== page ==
The Chinese Dragon Kite – Best Known Of The Centipede Kites

What do the words ‘Chinese Dragon Kite’ mean to you? It seems that the most well-known variety is the centipede style of kite. This type consists of a large head and a long train of small disks that form the tail. Some of these are very big and very expensive, since a lot of labor goes into making them. Most are mid-sized, but still not cheap compared to children’s kites.

The large centipede dragon kite is an amazing thing, whether it is hanging in the foyer of a large building as a piece of art or flying with its tail pointing at the clouds.

If you get up close, you can see great detail in the fine bamboo best bearded dragon leash harness framework of the head in particular. Raw silk is used for covering, and this is precisely and painstakingly painted by hand. Like many things Chinese, bright red is used a lot but plenty of other colors are used as well.

The tail sections, which are really just a number of smaller flat kites are also constructed from thin bamboo strips covered with raw silk and then hand painted. Traditionally, each tail section has a thin bamboo rod running through it, with a feather attached to each end.

The craftsmanship in these kites is just mind-boggling. No wonder it can take a team of artists up to 2 months to create one, using traditional techniques and tools.

Probably the best known place of manufacture for these kites is Weifang, the home of traditional Chinese kite making. Dragon kites are exported from there to all around the world.


It all depends on the size of the kite! The smaller sizes, where the tail is only a few meters long can be bought for around US$50. The very largest, with tails that seem to stretch into the distance, can set you back around US$1000!

I’ve noticed that the available sizes can vary quite a lot from shop to shop, hence the price range will too. Usually, the price includes a good quality storage box, flying line and a winder.


What kind of wind does it take to fly these things? Surprisingly, just a soft breeze of 3 kph (2 mph) is enough for some of the best large dragon kites to stay off the ground! All those light little tail sections all pulling together generate a lot of lifting force. The head is just for looks.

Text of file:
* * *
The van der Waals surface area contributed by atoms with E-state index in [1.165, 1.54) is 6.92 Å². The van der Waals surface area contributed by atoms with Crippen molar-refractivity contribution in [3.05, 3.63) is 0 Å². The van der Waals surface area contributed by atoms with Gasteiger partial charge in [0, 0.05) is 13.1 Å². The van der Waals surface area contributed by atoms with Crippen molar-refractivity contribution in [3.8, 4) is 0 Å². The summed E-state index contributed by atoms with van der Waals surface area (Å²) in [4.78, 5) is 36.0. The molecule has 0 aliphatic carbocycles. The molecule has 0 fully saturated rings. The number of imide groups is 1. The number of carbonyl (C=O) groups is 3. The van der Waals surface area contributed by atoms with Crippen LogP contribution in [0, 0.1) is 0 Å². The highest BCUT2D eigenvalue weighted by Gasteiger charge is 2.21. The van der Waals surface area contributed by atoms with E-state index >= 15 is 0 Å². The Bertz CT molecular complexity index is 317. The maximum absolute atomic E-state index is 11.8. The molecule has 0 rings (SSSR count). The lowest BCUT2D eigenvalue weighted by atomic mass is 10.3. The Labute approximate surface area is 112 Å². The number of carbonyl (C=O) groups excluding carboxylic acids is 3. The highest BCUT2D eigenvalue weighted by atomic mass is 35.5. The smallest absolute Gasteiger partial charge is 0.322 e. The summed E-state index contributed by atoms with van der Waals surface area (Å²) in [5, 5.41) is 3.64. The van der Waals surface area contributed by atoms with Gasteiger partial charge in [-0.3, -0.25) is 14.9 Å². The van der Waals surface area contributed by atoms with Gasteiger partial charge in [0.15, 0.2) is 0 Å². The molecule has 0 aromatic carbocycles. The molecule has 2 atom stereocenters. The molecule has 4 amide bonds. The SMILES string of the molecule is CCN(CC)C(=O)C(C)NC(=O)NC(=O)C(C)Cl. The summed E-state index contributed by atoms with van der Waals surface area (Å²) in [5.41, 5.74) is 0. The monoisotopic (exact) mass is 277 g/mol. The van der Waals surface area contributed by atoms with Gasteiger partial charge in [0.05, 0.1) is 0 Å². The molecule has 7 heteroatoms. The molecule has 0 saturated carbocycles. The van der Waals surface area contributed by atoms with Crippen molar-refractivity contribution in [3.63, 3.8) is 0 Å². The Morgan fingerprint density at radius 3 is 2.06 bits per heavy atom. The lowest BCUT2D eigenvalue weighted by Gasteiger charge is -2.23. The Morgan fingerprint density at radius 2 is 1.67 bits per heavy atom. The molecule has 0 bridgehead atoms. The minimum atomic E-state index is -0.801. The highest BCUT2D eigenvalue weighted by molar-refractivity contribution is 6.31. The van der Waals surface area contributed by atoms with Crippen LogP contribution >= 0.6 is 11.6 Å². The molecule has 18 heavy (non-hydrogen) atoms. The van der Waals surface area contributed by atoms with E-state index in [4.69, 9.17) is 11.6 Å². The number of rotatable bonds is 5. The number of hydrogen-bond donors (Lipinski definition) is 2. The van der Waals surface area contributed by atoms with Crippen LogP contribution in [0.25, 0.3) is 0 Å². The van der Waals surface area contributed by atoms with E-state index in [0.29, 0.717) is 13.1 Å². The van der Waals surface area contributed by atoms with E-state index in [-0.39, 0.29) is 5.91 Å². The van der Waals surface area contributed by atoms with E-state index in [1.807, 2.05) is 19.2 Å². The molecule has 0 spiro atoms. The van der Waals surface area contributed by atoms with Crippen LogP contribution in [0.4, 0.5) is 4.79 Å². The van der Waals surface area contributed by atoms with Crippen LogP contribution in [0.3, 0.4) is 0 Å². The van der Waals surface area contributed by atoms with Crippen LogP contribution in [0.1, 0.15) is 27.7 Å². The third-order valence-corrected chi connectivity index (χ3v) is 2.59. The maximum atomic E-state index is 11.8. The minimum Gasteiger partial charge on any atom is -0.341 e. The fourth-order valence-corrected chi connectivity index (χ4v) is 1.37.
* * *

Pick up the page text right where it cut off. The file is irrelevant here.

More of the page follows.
However, you might need a decent breeze to get the smallest dragon centipede kites to fly. These kites are not as efficient as their larger cousins.

A flying dragon kite is an impressive sight, with the long tail snaking skywards, and tail section feathers fluttering in the breeze. Like a live creature, gently moving about on its leash.

The smallest ones are pretty easy to get into the air. Just attach the bridle and hold it up for the breeze to catch the tail and take it up. The larger kites, while still easy to launch, take a bit more organization with connecting things up, laying out the tail and so on.


In conclusion, a couple of notes on some aspects of the Chinese dragon kite that go back a long time…

Firstly, nearly all authentic dragon kites have the following features…


  • a ‘centipede’ tail structure which represents a snake
  • deer horns, which represent long life and good luck
  • catfish whiskers, which represent wealth
  • tigers’ eyes, since the tiger is strong and rules over other animals
  • a human beard, which symbolizes intelligence and talent


Secondly, many of the kites that are flown or displayed around the world today were produced by Imperial Dragon Kites of Shanghai, in China. This company is old by anyone’s standards! Can you believe they have been manufacturing Chinese dragon kites for nearly 2 centuries!

Tim Parish and his family are rediscovering the joys of kite flying. They log their kiting fun on their website, and also research the kiting world. This site will introduce you to many kinds of kites and kite flying activities, including of course!